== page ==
Greetings from Missouri, where, as our multi-color weather radar picture clearly shows, we are experiencing the “summer-to-winter” weather change this weekend. And just on time, the last two weeks have been full of earnings news, some of which was received as frostily as November mornings in the Midwest.
This week, we will have a normal market commentary followed by a topic-focused earnings analysis. We have chosen the “build cycle” as the measuring rod for this Brief as we believe it explains a lot about earnings sensitivity and quickly summarizes where each of the Telco Top Five are in their attempts to grow coverage and capacity.
For those of you who are not aware, Apple is the only company of the ten we track that has not reported 3Q earnings. After all companies have reported, we will update share counts, net debt balances, etc. When we distribute next weekend’s interim Brief (available online at www.sundaybrief.com), each of those fields will be updated.
Also, there is still a lot of movement with the iPhone 15 Pro and Pro Max. We will likely run two more updates (later today and next weekend) as we believe that all of the backlog issues will be resolved by then. They are also available on the Sunday Brief website.
The Fortnight That Was
The catalyst for 3Q earnings stock appreciation was revenue growth. Beating analysts’ earnings estimates for the current quarter was not enough. And, as we saw in the case of Google Cloud, even 22% annual growth isn’t good news if another competitor (Microsoft) is growing their reveues by 29%. As a result of that one miss, Google lost nearly $168 billion since their earnings release (and Microsoft and Amazon increased their market capitalizations over the same period).
Meanwhile, 3Q US Gross Domestic Product growth was 4.9% (release here), with strong durable goods consumption (+7.6%) driving the way. This hotter than expected result drove the 10-year Treasury above 5% for part of last week before ending at 4.845% on Friday (see nearby chart from CNBC). The yield curve has certainly flattened as longer-term durations have risen to levels not seen in nearly two decades.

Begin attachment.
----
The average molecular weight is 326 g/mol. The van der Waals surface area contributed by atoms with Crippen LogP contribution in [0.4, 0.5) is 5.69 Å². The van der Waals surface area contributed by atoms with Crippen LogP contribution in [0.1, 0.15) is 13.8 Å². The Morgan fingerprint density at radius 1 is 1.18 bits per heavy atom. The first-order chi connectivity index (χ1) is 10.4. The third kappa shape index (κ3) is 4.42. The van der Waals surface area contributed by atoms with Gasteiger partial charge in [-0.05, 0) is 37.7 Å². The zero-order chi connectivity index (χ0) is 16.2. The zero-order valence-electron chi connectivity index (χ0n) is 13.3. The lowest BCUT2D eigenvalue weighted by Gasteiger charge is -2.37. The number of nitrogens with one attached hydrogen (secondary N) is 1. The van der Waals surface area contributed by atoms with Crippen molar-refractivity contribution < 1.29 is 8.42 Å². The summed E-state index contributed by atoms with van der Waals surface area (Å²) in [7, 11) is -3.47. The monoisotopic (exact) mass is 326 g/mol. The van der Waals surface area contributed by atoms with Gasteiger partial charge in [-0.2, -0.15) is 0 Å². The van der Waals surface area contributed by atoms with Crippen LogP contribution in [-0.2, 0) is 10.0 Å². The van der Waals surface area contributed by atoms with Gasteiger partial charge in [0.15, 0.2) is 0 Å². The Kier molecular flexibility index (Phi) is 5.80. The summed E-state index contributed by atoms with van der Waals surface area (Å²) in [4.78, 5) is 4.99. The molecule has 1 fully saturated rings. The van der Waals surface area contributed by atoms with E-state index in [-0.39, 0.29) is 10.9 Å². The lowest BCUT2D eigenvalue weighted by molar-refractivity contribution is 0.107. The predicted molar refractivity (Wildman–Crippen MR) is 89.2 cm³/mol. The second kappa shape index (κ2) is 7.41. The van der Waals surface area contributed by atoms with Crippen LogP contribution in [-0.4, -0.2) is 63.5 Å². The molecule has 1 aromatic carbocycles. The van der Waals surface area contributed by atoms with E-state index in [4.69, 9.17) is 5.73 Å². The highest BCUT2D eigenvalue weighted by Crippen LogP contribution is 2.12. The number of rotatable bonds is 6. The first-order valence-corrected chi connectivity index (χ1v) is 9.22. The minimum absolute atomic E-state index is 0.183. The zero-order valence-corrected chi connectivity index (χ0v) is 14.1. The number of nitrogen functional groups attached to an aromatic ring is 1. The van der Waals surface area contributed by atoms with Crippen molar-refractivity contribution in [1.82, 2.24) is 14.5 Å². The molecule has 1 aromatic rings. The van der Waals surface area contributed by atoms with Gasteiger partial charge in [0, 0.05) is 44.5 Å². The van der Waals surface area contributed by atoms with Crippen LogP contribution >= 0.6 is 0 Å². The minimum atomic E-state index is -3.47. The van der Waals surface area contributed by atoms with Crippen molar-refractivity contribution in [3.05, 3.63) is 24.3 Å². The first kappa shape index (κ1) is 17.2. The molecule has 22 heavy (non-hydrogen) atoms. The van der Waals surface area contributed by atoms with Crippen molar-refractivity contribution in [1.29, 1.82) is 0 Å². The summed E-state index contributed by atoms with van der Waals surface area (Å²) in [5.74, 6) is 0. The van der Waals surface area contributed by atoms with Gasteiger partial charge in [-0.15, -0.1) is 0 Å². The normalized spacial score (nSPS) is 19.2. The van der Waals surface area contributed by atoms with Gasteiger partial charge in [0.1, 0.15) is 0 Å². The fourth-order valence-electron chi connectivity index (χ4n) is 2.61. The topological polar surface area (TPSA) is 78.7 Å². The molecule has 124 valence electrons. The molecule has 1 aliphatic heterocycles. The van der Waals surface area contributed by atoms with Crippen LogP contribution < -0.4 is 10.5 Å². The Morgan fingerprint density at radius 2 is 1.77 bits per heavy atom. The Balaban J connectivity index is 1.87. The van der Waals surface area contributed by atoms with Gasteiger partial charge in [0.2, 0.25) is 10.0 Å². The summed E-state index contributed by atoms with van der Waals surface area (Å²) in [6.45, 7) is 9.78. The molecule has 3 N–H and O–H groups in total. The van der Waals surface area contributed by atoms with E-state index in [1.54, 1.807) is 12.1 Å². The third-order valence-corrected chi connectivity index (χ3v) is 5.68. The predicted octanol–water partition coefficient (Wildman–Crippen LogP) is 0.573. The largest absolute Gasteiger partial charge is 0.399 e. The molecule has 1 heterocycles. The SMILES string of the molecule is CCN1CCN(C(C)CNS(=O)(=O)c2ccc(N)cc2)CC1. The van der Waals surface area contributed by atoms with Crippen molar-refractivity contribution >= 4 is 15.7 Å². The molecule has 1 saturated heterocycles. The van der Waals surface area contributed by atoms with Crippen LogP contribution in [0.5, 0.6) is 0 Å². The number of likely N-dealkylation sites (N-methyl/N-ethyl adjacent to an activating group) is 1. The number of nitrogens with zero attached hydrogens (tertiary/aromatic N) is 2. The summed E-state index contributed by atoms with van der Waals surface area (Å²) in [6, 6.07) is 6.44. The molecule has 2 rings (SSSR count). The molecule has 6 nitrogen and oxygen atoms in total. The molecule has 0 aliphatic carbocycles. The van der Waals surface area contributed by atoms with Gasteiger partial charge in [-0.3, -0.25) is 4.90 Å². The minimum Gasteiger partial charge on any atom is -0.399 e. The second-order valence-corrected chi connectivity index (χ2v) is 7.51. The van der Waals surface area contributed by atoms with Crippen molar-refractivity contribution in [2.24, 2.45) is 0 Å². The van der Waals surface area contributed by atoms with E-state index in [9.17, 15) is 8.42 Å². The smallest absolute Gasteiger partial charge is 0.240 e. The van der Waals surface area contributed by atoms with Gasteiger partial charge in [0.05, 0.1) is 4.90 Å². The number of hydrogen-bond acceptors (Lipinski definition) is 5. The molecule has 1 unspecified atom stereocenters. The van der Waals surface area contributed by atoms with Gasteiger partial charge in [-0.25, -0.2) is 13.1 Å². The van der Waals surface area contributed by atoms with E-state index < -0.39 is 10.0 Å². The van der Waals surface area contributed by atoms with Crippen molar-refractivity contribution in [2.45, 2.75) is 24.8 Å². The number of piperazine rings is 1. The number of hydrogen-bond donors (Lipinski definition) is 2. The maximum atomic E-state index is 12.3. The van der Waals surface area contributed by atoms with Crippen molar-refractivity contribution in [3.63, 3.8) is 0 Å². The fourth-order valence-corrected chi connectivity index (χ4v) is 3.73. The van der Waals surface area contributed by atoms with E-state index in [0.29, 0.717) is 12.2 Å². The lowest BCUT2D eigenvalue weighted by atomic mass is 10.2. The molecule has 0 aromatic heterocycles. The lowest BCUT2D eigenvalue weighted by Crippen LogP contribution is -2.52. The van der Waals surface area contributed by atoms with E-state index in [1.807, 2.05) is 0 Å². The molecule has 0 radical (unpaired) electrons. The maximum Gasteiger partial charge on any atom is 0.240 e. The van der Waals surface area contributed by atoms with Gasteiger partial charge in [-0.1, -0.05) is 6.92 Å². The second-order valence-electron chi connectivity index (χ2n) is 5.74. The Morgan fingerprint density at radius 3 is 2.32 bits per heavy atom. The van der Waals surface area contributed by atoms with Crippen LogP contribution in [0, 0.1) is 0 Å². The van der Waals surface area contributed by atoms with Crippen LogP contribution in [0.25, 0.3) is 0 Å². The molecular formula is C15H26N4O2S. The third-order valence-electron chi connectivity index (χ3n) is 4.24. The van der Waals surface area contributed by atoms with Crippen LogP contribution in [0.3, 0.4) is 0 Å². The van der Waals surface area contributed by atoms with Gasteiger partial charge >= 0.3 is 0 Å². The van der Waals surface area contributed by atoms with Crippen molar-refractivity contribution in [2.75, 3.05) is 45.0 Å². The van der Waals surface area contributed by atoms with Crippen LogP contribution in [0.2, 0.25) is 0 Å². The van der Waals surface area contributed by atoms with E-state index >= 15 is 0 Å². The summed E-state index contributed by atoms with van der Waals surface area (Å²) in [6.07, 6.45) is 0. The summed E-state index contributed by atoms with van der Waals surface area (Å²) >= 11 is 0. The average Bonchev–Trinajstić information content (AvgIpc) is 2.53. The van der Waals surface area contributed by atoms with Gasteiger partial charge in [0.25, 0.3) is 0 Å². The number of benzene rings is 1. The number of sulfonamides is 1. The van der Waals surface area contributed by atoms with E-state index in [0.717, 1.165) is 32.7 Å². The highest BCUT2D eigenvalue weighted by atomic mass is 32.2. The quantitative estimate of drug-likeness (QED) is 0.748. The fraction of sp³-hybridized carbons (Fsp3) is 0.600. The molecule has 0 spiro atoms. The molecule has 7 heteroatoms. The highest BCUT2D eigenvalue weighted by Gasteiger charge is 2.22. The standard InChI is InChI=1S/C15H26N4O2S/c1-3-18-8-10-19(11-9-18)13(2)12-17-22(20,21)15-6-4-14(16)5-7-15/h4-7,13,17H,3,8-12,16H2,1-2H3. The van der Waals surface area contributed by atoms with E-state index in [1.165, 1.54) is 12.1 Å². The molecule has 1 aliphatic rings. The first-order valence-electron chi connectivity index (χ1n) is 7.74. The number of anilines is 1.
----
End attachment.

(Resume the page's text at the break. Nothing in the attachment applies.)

These higher yields present an alternative to many dividend-yielding stocks, putting pressure on increased revenue and earnings growth. Those companies (like Microsoft and Google) who have large internal cash balances can self-fund that growth, while those who need to go to the banking community face greater scrutiny. This is largely the case for the debt-loving telecommunications industry.
Overall, the Fab Five lost $222 billion and $410 billion over the last one and two weeks while the Telco Top Five lost $15 and $16 billion over the same one- and two-week periods. The worst performing stock in the Fab Five (Apple) is up 29% so far in 2023, while the worst performing stock in the Telco Top Five (AT&T) is down 20%.
On Friday, there was a key revelation (The Verge article here) in the DOJ v. Google trial – in 2021, Google paid $26.3 billion to various browser providers (including Apple, Mozilla, Samsung, and others) to be the default search engine. Viewed against a backdrop of 2021 revenues ($258 billion for 2021 – more here), it’s neither significant nor material (still a big line item, however). Even when just Google ad revenue for 2021 is considered ($209 billion), it’s still a relatively low 12.5% of revenues.
The point made by the prosecution, however, is that Google is the only one earning $209 billion in ad revenues and that increasing default fees paid to Apple and others created an insurmountable barrier to entry. Now that Google is starting its defense, expect to see additional competitive information emerge. In Google’s mind (see The Verge article here), Google is fighting for relevance against TikTok, ChatGPT and other social media platforms. Kudos to The Verge for their daily coverage of the trial – if the prosecution is successful, the remedy could alter the structure of the US technology industry.